About a decade ago, the major companies decided to grab a chance to reduce their manufacturing costs and instead of maintaining their previous long standing relationship with countless small businesses that had supplied them so successfully over the previous decades, they dumped the lot and outsourced to the likes of China. Two things happened in short order. 1 a very large number of those previously sound, well managed small businesses went to the wall. As an example, some 800, yes, eight hundred, small specialist steel mills completely disappeared in PA. 2 The executives that had driven the change got their promotion and the investors made their profit. It hardly takes a brain surgeon to realise that the 2nd group were not about to tell the world, let alone their senior management that they had made a bad decision, particularly as the new suppliers of those fasteners had not yet got up to speed. (A previous comment referred to a large store room with piles of fasteners was correct). You see, what happens is the old expensive, (relatively), stock gets run down first and it is some time before the new stock gives any sign of problems.

    But it gets worse. Remember the pet food scandal? Now, you have an industrial sector that HAD been rooted into a long term relationship with suppliers that, if you had a problem, were not too far from you, had every reason to worry about quality and were managed by small business owners who personally lost out if the business failed. Now, you have suppliers that in turn sub contract to a supply chain in a foreign country where there is NO long term record of maintaining that crucial interest in the success of the business. You see, you do not have the same business culture in a communist country because the culture is now dependant upon the local political cadre and the consequential corruption. And please, do not start to argue otherwise, we have had so many examples lately.

    It takes great skill to create a sound supply chain for something that seems to be insignificant, a simple fastener. But fasteners are not simple. To manufacture you need an absolutely reliable source of the material, often very specialist alloys that have to be forged in small batches and you must also have a very reliable quality control. So, now you have a rod, or say a 10 foot long bar of your special alloy. Now, you need to use the finest machine tools and highly skilled employees to produce these fasteners, at the highest production rates possible. (When you need millions of identical fasteners, you have to produce them in seconds on specialist automatic lathes). And that brings us to the next stage of this problem. If I handed you the tooling for such a lathe, you would not give it a second glance. Without the knowledge of the difficulties that have to be overcome, hour by hour, to keep those machines running and producing those millions of fasteners, each to the highest tolerances, you cannot possibly know the pitfalls of outsourcing to a poor supply chain.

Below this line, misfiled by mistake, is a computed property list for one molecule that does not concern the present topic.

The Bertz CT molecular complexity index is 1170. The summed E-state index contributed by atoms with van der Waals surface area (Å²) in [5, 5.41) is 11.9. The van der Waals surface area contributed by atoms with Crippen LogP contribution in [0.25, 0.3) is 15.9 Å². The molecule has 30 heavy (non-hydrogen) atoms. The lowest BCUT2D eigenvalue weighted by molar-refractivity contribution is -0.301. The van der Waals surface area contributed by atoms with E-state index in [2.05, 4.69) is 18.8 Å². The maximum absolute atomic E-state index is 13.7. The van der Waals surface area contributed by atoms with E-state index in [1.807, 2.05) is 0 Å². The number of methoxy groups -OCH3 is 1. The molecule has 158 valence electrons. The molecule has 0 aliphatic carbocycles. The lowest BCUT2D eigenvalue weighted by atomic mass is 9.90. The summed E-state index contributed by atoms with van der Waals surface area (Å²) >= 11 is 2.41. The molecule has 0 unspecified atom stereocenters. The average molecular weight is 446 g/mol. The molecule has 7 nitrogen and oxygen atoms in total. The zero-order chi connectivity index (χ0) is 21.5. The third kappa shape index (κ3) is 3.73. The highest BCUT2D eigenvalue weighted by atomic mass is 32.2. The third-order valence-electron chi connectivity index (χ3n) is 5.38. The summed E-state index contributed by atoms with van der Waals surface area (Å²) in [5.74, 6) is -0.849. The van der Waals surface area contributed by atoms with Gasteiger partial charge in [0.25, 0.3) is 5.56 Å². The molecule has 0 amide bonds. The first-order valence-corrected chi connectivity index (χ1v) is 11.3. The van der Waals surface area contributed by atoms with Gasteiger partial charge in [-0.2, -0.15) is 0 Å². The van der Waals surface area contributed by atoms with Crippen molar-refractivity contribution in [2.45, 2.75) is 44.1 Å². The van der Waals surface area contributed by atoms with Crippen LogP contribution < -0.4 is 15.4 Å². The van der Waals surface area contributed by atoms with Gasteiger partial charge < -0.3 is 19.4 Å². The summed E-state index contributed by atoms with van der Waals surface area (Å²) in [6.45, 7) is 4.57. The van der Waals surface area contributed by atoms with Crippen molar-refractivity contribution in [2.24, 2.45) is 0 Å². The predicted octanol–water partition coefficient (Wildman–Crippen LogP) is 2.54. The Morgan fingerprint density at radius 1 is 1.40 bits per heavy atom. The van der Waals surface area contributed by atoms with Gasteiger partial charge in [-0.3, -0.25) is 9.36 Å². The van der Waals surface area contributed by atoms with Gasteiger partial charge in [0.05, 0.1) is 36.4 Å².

My heart goes out to the junior execs in Boeing that must have been discarded while the bean counters chucked them and their "home built" supply chain, who also got discarded. The next chapter is when another war breaks out, they will not be able to supply a thing, as all the old suppliers have long gone.

    Some time hence, the USA will come to bitterly regret the loss of all those small, dedicated suppliers that they tossed to one side. I will bet my right arm on that.

  21. anthony bingham

    @ Chris Coles

    Spot on dear boy ... and there are so many similar cases of Senior Management Decisions based on nothing more than short term gain and the lethal ability to bury their heads in rose tinted balance sheets but pay scant attention to the lessions of "History" and good 'ol Common Sense; when Friends and enemies can so quickly change places.

  22. Anonymous Coward


    No, I actually don't. But I despise this holier-than-thou attitude Boeing fanboys display. The Airbus fanboys are only now starting to get their drive back after getting it dinged three times.